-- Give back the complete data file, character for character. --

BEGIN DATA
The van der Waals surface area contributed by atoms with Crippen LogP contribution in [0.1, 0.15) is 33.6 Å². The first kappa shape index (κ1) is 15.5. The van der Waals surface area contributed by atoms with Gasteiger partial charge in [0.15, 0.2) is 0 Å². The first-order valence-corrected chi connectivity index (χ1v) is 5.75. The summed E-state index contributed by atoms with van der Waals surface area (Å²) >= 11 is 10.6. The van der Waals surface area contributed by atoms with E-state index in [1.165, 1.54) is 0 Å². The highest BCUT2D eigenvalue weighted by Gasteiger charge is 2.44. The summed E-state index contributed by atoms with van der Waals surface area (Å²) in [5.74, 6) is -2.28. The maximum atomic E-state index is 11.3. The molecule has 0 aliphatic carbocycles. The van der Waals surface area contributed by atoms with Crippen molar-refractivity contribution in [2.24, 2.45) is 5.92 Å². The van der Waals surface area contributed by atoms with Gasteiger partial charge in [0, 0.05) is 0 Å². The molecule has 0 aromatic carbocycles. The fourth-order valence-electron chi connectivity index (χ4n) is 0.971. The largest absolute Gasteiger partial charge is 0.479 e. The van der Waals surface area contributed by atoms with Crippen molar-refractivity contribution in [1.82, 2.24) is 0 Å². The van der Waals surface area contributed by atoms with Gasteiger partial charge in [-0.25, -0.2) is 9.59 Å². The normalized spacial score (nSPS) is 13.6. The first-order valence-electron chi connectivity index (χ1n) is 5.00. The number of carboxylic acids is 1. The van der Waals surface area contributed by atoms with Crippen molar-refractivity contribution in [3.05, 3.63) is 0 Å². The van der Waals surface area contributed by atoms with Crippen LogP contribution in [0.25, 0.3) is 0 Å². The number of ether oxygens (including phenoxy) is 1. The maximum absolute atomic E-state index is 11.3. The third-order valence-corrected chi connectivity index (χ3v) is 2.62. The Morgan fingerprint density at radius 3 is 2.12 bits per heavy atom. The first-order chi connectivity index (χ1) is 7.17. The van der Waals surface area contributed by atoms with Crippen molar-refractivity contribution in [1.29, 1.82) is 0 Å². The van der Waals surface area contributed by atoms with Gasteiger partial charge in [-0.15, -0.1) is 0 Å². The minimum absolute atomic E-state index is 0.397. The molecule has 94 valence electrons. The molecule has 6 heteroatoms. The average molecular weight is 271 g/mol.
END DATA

The van der Waals surface area contributed by atoms with Crippen LogP contribution in [0.1, 0.15) is 33.6 Å². The first kappa shape index (κ1) is 15.5. The van der Waals surface area contributed by atoms with Gasteiger partial charge in [0.15, 0.2) is 0 Å². The first-order valence-corrected chi connectivity index (χ1v) is 5.75. The summed E-state index contributed by atoms with van der Waals surface area (Å²) >= 11 is 10.6. The van der Waals surface area contributed by atoms with E-state index in [1.165, 1.54) is 0 Å². The highest BCUT2D eigenvalue weighted by Gasteiger charge is 2.44. The summed E-state index contributed by atoms with van der Waals surface area (Å²) in [5.74, 6) is -2.28. The maximum atomic E-state index is 11.3. The molecule has 0 aliphatic carbocycles. The van der Waals surface area contributed by atoms with Crippen molar-refractivity contribution in [2.24, 2.45) is 5.92 Å². The van der Waals surface area contributed by atoms with Gasteiger partial charge in [0, 0.05) is 0 Å². The molecule has 0 aromatic carbocycles. The fourth-order valence-electron chi connectivity index (χ4n) is 0.971. The largest absolute Gasteiger partial charge is 0.479 e. The van der Waals surface area contributed by atoms with Crippen molar-refractivity contribution in [1.82, 2.24) is 0 Å². The van der Waals surface area contributed by atoms with Gasteiger partial charge in [-0.25, -0.2) is 9.59 Å². The normalized spacial score (nSPS) is 13.6. The first-order valence-electron chi connectivity index (χ1n) is 5.00. The number of carboxylic acids is 1. The van der Waals surface area contributed by atoms with Crippen molar-refractivity contribution in [3.05, 3.63) is 0 Å². The van der Waals surface area contributed by atoms with Crippen LogP contribution in [0.25, 0.3) is 0 Å². The number of ether oxygens (including phenoxy) is 1. The maximum absolute atomic E-state index is 11.3. The third-order valence-corrected chi connectivity index (χ3v) is 2.62. The Morgan fingerprint density at radius 3 is 2.12 bits per heavy atom. The first-order chi connectivity index (χ1) is 7.17. The van der Waals surface area contributed by atoms with Crippen molar-refractivity contribution in [1.29, 1.82) is 0 Å². The van der Waals surface area contributed by atoms with Gasteiger partial charge in [-0.15, -0.1) is 0 Å². The minimum absolute atomic E-state index is 0.397. The molecule has 94 valence electrons. The molecule has 6 heteroatoms. The average molecular weight is 271 g/mol.